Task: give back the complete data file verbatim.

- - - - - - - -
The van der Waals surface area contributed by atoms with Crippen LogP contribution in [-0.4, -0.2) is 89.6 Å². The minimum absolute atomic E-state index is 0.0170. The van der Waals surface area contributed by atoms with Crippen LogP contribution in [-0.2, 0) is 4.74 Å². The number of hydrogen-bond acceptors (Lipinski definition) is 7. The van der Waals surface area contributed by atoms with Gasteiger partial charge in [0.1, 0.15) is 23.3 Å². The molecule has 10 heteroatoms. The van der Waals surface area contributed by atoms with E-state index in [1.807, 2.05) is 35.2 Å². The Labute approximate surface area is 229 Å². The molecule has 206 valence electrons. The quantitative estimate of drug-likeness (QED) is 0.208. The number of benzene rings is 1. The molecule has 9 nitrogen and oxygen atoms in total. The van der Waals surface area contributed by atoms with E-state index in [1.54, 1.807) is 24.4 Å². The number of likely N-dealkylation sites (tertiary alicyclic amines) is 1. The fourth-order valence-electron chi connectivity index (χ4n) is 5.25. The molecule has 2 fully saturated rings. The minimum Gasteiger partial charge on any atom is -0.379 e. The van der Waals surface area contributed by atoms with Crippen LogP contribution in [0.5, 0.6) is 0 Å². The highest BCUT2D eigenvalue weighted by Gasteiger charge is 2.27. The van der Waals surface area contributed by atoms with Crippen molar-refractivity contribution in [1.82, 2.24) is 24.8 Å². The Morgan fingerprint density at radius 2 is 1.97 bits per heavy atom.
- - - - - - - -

The van der Waals surface area contributed by atoms with Crippen LogP contribution in [-0.4, -0.2) is 89.6 Å². The minimum absolute atomic E-state index is 0.0170. The van der Waals surface area contributed by atoms with Crippen LogP contribution in [-0.2, 0) is 4.74 Å². The number of hydrogen-bond acceptors (Lipinski definition) is 7. The van der Waals surface area contributed by atoms with Gasteiger partial charge in [0.1, 0.15) is 23.3 Å². The molecule has 10 heteroatoms. The van der Waals surface area contributed by atoms with E-state index in [1.807, 2.05) is 35.2 Å². The Labute approximate surface area is 229 Å². The molecule has 206 valence electrons. The quantitative estimate of drug-likeness (QED) is 0.208. The number of benzene rings is 1. The molecule has 9 nitrogen and oxygen atoms in total. The van der Waals surface area contributed by atoms with E-state index in [1.54, 1.807) is 24.4 Å². The number of likely N-dealkylation sites (tertiary alicyclic amines) is 1. The fourth-order valence-electron chi connectivity index (χ4n) is 5.25. The molecule has 2 fully saturated rings. The minimum Gasteiger partial charge on any atom is -0.379 e. The van der Waals surface area contributed by atoms with Crippen LogP contribution in [0.5, 0.6) is 0 Å². The highest BCUT2D eigenvalue weighted by Gasteiger charge is 2.27. The van der Waals surface area contributed by atoms with Crippen molar-refractivity contribution in [1.82, 2.24) is 24.8 Å². The Morgan fingerprint density at radius 2 is 1.97 bits per heavy atom.